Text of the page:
As a vaccination nurse, I delivered vaccines at public mass vaccination sites like the Sandown Racecourse. I estimate that I immunised a couple of thousand people in all. It was a very exciting time. I was designated with a specific vaccine for the shift—either Pfizer or AstraZeneca at the time—and I would explain the side-effects and treatment information to the patient in my cubicle before administering the vaccine. It was also fun—we got to meet so many different people and had the privilege of playing a part in the vaccination efforts of the nation. Nonetheless, the line of people waiting for appointments was incessant. There was never a moment to spare.
As a vaccination clinical support nurse, I worked with a public health education team to upskill immunisation staff. Initially, we worked only with nurses, but this was broadened to include nursing and medical students, then allied health professionals such as physiotherapists, occupational therapists and dieticians, and eventually ‘limited-scope vaccinators’ who were administrative staff or members of the public who were interested in learning a new skill. Each time the immuniser pool expanded, we were required to tailor our teaching methods and policies. And as senior immunisation nurses, we were often called on to troubleshoot around eligibility criteria and needle phobias.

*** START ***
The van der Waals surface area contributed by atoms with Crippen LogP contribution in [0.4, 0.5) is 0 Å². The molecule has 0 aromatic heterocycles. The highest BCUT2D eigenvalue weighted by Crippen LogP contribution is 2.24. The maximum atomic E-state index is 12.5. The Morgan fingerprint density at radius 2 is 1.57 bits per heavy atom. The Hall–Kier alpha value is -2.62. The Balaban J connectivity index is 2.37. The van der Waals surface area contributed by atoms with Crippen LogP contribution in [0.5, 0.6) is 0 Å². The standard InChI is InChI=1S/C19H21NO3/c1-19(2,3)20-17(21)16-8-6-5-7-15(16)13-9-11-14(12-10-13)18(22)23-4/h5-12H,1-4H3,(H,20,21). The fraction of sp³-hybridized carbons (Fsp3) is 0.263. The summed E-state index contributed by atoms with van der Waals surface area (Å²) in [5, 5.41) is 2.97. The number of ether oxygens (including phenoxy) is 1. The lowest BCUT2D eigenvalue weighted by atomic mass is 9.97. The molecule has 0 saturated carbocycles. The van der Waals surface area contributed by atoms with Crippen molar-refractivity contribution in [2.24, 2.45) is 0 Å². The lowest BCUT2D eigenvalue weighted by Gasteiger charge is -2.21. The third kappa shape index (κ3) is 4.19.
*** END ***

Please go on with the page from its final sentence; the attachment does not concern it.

I now work as a clinical support nurse, mentoring our new graduate nurses within the acute care system. If it wasn’t for the pandemic and my ‘all-rounder’ COVID experience, I assume I would still be in the nursing pool, trying to find my place in the nursing world.
Reflecting on that intense time, I can see how the nursing staff had the responsibility—or the perceived responsibility—to de-escalate aggression and reassure anxious and agitated members of the public. It was scary how quickly people could turn hostile when a nurse did not give them the care or services they expected, whether they were eligible or not.
The absolute downside of COVID for nurses was being the face of the pandemic. We were the face of the public health system and some people saw us as the face of the government’s COVID-19 efforts. How is it that as nurses we could be so respected and yet so disrespected at the same time? This was the absolute paradox of this pandemic.
Working as a nurse during the COVID-19 pandemic taught me about that eternal balance between giving compassion and enforcing healthy boundaries. It also taught me that the best support for nurses, generally, is other nurses. The level of camaraderie I experienced during the pandemic was incredible!
COVID showed me the absolute worst in society, but also the best. It taught me to choose kindness always, within and outside my occupation.